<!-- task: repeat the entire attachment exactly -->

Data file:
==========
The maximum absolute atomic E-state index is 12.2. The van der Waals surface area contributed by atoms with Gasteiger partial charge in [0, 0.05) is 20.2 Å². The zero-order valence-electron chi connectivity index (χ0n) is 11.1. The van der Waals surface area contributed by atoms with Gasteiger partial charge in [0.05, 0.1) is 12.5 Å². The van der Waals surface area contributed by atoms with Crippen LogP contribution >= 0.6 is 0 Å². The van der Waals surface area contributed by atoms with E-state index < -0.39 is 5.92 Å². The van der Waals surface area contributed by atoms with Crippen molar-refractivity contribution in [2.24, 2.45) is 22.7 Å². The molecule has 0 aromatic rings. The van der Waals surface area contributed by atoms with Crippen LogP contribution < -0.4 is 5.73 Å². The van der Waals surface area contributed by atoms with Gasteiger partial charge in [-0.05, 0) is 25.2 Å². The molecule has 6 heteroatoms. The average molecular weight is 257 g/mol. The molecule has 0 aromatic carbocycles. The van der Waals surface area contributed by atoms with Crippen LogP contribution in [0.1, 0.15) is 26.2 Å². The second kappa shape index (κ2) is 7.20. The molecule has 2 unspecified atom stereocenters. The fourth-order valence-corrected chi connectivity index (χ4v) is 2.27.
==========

The maximum absolute atomic E-state index is 12.2. The van der Waals surface area contributed by atoms with Gasteiger partial charge in [0, 0.05) is 20.2 Å². The zero-order valence-electron chi connectivity index (χ0n) is 11.1. The van der Waals surface area contributed by atoms with Gasteiger partial charge in [0.05, 0.1) is 12.5 Å². The van der Waals surface area contributed by atoms with Crippen LogP contribution >= 0.6 is 0 Å². The van der Waals surface area contributed by atoms with E-state index < -0.39 is 5.92 Å². The van der Waals surface area contributed by atoms with Crippen molar-refractivity contribution in [2.24, 2.45) is 22.7 Å². The molecule has 0 aromatic rings. The van der Waals surface area contributed by atoms with Crippen LogP contribution < -0.4 is 5.73 Å². The van der Waals surface area contributed by atoms with Gasteiger partial charge in [-0.05, 0) is 25.2 Å². The molecule has 6 heteroatoms. The average molecular weight is 257 g/mol. The molecule has 0 aromatic carbocycles. The van der Waals surface area contributed by atoms with Crippen LogP contribution in [0.1, 0.15) is 26.2 Å². The second kappa shape index (κ2) is 7.20. The molecule has 2 unspecified atom stereocenters. The fourth-order valence-corrected chi connectivity index (χ4v) is 2.27.